- Since 1971, about 20 lakh Bengali Hindus are living illegally in India.
- The current bill seeks to relax citizenship rules for these people who are living in India illegally (since before 2015) by giving them due recognition.
- Additionally, as the bill also seeks to relax citizenship rules for religious minorities from the neighbourhood, it might enhance influx.
- Notably, some estimates hold that as many as 1.70 crore Hindus who are currently living in Bangladesh, might want to get Indian citizenship.
- Nevertheless, some legal experts have opined that the amendment bill will not stand legal scrutiny as it discriminates on the basis of religion.
Why is it facing opposition?
- The Assam Gana Parishad (AGP) — an ally of the BJP in Assam — has threatened to part ways with the BJP if the Bill is passed.
- Like the JD(U), the AGP too believes that the Bill would alter the cultural and linguistic identity of the indigenous people of the state.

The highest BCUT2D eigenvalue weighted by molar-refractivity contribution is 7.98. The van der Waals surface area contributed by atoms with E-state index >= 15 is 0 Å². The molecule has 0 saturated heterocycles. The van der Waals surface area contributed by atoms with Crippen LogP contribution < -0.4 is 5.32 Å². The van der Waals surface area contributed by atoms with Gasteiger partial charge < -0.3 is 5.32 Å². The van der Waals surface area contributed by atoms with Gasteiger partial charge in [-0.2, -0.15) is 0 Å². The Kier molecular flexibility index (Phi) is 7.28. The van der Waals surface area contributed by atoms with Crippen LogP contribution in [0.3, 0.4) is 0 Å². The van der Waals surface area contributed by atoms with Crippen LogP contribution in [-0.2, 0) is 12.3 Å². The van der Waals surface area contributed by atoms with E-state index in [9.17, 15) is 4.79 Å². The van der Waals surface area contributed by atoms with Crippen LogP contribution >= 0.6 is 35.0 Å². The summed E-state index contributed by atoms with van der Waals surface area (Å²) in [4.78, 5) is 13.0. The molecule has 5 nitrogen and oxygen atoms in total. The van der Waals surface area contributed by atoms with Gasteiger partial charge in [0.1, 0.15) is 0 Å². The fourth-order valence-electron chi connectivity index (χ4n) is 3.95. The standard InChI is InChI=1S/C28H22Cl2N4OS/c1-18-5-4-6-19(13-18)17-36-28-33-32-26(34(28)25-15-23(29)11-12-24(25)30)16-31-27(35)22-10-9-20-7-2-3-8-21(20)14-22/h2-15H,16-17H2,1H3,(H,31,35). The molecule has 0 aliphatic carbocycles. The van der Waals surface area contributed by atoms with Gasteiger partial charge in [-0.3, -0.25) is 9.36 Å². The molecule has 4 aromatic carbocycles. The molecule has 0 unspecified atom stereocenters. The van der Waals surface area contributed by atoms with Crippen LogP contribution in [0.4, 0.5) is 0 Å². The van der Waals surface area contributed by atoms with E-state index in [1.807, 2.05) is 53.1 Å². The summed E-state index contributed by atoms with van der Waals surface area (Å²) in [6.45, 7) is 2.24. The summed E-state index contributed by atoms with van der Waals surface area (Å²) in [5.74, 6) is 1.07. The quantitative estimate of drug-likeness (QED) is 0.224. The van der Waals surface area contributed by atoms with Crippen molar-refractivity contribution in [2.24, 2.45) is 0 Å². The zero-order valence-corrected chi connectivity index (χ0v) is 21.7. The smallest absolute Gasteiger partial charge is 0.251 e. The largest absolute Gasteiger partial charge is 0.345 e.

- Most opposition parties, including the Congress, have opposed the proposal of granting citizenship on the basis of religion. The opposition has argued that the move would nullify the updated National Register of Citizens (NRC), which is currently under way in Assam.
How does it nullify the NRC?
- The NRC is being updated in Assam to detect Bangladeshi nationals who may have illegally entered the state after March 24, 1971 — the date decided in the Assam Accord of 1985.
- The second draft list of the NRC has not been released yet, while the first updated list was concluded by December 31, 2017.
- Following the NRC, anyone found to have entered Assam illegally after March 24, 1971, irrespective of their religion, will be deported.
- While the Bill will grant citizenship to non-Muslim refugees persecuted in neighboring countries, the NRC is not designed to classify migrants on the basis of their religion.
- Hence, if the Bill becomes an Act, non-Muslims found to have entered Assam after March 24, 1971 need not go through the deportation process, thereby nullifying the NRC process.
Critically examine how the Citizenship (Amendment) Bill of 2016 is a threat to the cultural and linguistic identity of the people of Assam.